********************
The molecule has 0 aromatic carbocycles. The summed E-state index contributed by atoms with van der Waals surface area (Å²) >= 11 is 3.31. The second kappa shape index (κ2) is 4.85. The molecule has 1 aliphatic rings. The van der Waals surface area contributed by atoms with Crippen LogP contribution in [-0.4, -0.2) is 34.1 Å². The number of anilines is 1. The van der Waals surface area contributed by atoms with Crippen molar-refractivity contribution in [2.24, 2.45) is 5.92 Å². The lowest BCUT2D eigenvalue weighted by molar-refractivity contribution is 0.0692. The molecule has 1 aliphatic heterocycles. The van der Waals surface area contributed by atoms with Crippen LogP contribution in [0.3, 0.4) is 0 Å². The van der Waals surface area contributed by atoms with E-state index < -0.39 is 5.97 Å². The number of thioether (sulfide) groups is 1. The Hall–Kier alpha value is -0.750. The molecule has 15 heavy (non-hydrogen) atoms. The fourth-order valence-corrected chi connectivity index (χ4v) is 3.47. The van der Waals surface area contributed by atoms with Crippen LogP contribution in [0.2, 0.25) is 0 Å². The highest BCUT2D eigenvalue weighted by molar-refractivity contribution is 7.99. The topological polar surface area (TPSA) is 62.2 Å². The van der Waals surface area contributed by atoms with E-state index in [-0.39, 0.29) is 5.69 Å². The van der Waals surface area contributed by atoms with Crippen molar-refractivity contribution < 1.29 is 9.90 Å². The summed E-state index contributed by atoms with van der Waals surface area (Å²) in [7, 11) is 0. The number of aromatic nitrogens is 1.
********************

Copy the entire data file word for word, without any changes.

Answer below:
The molecule has 0 aromatic carbocycles. The summed E-state index contributed by atoms with van der Waals surface area (Å²) >= 11 is 3.31. The second kappa shape index (κ2) is 4.85. The molecule has 1 aliphatic rings. The van der Waals surface area contributed by atoms with Crippen LogP contribution in [-0.4, -0.2) is 34.1 Å². The number of anilines is 1. The van der Waals surface area contributed by atoms with Crippen molar-refractivity contribution in [2.24, 2.45) is 5.92 Å². The lowest BCUT2D eigenvalue weighted by molar-refractivity contribution is 0.0692. The molecule has 1 aliphatic heterocycles. The van der Waals surface area contributed by atoms with Crippen LogP contribution in [0.3, 0.4) is 0 Å². The van der Waals surface area contributed by atoms with E-state index < -0.39 is 5.97 Å². The number of thioether (sulfide) groups is 1. The Hall–Kier alpha value is -0.750. The molecule has 15 heavy (non-hydrogen) atoms. The fourth-order valence-corrected chi connectivity index (χ4v) is 3.47. The van der Waals surface area contributed by atoms with Crippen LogP contribution in [0.2, 0.25) is 0 Å². The highest BCUT2D eigenvalue weighted by molar-refractivity contribution is 7.99. The topological polar surface area (TPSA) is 62.2 Å². The van der Waals surface area contributed by atoms with E-state index in [-0.39, 0.29) is 5.69 Å². The van der Waals surface area contributed by atoms with Crippen molar-refractivity contribution < 1.29 is 9.90 Å². The summed E-state index contributed by atoms with van der Waals surface area (Å²) in [7, 11) is 0. The number of aromatic nitrogens is 1.